"...the heart and mind are the true lens of the camera". - Yousuf Karsh

  6. #16
    Thomas Bertilsson's Avatar
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    Quote Originally Posted by StoneNYC View Post
    Rip out the rug, get a steamer and seal the room off and steam it up in there, the moisture will capture the dust and then wipe down the moist walls and floors with towels/sponges and that should get a lot of it, then run the dehumidifier and continue to use an ionizer thing to capture particles.

    You can never eliminate dust though...


    Sent w/ iPhone using Tapatalk
    Just a word of warning. While ionizers are terrific at trapping dust particles that are suspended in the air, the ozone produced by them make some of the most powerful oxidants known. This is not good for your lungs, or other materials that will fare ill from oxidation, such as metals.
    "Often moments come looking for us". - Robert Frank

    "Make good art!" - Neil Gaiman

    "...the heart and mind are the true lens of the camera". - Yousuf Karsh

  7. #17
    ParkerSmithPhoto's Avatar
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    Quote Originally Posted by PeterB View Post
    PEC = Photographic Emulsion Cleaner. Waddya know. Gotta get me some.
    Just to clarify, I do not use the PEC cleaner, just the pads. I keep them in a ziplock bag and use them forever. They are like dust magnets. Compressed air is considerably more expensive, and in my experience, considerably less effective than PecPads.
    Parker Smith Photography, Inc.
    Atlanta, GA

    Commercial & Fine Art Photography
    Portrait Photography

  8. #18
    Klainmeister's Avatar
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    Quote Originally Posted by ParkerSmithPhoto View Post
    Just to clarify, I do not use the PEC cleaner, just the pads. I keep them in a ziplock bag and use them forever. They are like dust magnets. Compressed air is considerably more expensive, and in my experience, considerably less effective than PecPads.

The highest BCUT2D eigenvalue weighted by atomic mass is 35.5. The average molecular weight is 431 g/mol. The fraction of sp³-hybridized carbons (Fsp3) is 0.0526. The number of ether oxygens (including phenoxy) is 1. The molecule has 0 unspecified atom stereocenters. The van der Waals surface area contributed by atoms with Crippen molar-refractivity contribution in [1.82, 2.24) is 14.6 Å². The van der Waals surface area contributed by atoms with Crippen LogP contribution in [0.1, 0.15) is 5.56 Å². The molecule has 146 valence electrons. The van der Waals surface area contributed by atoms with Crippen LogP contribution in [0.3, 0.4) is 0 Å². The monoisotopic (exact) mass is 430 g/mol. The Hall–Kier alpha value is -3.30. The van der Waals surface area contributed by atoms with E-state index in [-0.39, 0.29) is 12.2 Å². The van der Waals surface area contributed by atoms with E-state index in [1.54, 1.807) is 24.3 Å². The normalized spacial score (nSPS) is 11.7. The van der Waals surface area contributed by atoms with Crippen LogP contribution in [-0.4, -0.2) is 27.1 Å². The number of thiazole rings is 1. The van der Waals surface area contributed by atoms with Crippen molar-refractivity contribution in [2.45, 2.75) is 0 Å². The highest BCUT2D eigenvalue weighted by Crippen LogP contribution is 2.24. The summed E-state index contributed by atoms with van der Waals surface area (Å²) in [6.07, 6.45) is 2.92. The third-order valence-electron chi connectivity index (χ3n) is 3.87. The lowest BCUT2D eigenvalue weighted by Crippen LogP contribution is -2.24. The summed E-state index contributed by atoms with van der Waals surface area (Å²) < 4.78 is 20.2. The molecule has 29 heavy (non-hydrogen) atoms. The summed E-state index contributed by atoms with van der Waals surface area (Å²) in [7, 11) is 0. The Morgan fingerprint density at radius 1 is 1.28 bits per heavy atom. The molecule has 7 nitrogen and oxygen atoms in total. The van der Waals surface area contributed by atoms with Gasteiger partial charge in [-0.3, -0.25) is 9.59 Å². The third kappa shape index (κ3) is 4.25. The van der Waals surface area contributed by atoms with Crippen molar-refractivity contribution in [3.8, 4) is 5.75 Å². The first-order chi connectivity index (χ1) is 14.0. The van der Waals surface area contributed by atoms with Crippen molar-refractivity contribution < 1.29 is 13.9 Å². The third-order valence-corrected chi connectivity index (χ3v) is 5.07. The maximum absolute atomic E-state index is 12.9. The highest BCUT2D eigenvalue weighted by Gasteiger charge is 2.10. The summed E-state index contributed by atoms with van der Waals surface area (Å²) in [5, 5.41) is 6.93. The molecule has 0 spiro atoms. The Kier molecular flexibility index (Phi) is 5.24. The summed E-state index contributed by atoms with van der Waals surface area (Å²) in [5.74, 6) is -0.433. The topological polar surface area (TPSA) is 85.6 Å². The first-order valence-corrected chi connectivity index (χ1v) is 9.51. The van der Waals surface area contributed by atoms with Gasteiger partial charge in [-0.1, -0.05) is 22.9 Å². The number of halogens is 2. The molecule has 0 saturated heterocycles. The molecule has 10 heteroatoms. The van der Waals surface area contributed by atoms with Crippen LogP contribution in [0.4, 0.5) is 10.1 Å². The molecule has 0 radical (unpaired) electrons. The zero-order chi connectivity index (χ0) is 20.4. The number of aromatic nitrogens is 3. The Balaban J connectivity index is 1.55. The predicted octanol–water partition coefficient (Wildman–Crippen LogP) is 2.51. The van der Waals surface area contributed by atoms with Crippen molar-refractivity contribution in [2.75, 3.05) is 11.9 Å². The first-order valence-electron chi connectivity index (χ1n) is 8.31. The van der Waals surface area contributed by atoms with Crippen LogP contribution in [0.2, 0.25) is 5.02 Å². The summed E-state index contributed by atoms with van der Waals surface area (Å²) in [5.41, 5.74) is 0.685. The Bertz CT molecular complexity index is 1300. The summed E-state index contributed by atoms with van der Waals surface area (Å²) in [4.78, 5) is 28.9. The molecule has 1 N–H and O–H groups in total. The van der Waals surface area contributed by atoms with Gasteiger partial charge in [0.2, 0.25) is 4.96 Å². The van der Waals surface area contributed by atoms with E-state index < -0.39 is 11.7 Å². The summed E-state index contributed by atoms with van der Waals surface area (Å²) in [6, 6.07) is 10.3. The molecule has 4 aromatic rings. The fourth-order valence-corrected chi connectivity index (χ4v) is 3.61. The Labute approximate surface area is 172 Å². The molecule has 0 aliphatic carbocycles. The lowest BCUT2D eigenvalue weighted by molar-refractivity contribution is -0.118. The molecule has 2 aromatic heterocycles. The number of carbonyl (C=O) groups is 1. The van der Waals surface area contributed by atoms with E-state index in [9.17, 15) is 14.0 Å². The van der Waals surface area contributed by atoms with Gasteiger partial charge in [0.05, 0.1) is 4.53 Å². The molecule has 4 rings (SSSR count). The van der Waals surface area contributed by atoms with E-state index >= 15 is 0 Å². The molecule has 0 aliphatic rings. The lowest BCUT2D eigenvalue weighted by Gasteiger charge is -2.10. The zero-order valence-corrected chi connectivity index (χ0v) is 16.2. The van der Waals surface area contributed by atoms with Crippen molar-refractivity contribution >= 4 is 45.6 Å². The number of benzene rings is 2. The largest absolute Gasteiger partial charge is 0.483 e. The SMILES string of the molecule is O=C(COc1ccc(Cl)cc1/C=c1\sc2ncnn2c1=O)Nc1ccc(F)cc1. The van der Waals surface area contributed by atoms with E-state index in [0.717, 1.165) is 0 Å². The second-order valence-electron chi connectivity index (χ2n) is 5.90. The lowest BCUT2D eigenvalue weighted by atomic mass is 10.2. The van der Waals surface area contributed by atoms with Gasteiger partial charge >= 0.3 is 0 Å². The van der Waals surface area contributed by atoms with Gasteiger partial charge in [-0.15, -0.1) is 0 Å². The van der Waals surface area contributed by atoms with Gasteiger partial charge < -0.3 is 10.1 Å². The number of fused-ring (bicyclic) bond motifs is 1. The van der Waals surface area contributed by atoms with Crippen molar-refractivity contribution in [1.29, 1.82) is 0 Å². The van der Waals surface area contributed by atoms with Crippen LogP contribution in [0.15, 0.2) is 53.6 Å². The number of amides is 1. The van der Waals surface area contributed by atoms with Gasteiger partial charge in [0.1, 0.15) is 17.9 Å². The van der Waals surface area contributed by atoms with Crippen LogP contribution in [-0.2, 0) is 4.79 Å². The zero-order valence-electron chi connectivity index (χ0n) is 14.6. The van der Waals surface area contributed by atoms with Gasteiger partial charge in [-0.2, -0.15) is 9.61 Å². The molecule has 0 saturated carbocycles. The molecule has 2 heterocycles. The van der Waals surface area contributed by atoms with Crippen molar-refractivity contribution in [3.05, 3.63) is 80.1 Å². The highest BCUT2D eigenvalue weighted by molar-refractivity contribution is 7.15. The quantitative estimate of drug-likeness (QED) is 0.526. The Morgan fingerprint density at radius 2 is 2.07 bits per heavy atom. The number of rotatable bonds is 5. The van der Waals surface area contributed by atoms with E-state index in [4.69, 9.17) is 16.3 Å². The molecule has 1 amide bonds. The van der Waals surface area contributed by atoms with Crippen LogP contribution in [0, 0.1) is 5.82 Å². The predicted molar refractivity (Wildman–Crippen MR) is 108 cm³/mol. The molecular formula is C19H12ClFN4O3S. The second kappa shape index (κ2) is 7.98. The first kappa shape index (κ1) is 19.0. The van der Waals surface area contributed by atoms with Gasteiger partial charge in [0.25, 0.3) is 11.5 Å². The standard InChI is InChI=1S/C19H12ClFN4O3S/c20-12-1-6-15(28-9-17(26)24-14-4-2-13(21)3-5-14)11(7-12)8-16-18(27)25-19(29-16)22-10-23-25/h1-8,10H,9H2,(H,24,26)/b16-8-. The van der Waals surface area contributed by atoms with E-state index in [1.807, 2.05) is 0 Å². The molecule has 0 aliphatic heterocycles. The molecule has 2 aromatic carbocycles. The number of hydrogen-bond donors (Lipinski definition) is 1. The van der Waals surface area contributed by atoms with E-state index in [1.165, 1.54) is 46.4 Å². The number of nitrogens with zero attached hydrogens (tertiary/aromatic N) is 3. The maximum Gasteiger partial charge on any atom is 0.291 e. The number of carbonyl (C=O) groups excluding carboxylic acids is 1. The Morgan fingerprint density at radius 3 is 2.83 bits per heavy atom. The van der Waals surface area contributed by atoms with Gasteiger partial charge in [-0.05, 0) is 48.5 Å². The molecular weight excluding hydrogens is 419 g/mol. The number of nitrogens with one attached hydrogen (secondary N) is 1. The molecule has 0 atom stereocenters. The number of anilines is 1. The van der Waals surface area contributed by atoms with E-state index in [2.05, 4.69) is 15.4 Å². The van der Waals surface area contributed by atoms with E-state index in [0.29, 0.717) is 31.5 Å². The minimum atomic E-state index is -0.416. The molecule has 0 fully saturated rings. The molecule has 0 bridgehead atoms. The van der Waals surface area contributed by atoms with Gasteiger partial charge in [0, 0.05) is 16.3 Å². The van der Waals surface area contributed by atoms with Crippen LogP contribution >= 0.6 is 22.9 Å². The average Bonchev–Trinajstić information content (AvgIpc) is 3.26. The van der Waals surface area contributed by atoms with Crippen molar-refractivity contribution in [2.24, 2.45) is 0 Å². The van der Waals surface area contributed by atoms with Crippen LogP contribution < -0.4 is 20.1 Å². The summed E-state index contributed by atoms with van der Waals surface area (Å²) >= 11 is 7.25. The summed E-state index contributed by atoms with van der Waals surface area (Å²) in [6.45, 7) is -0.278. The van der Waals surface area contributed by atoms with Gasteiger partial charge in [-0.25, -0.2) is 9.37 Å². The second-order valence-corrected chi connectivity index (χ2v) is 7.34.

I'll second this: I have about 3 packs of Pec Pads (4x4, 100 packs from Amazon) and they are stupidly useful on just about everything. Problem I've had with canned air is it just moves everything around...doesn't actually remove anything.
    K.S. Klain

  9. #19
    StoneNYC's Avatar
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    Quote Originally Posted by Thomas Bertilsson View Post
    Just a word of warning. While ionizers are terrific at trapping dust particles that are suspended in the air, the ozone produced by them make some of the most powerful oxidants known. This is not good for your lungs, or other materials that will fare ill from oxidation, such as metals.
    Really? so those "ionic air" things that are supposed to be so good for households are actually bad for you?


    Sent w/ iPhone using Tapatalk
    ~Stone | "...of course, that's just my opinion. I could be wrong." ~Dennis Miller

  10. #20
    Thomas Bertilsson's Avatar
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    Quote Originally Posted by StoneNYC View Post
    Really? so those "ionic air" things that are supposed to be so good for households are actually bad for you?


    Sent w/ iPhone using Tapatalk
    Yes.
    "Often moments come looking for us". - Robert Frank

    "Make good art!" - Neil Gaiman

    "...the heart and mind are the true lens of the camera". - Yousuf Karsh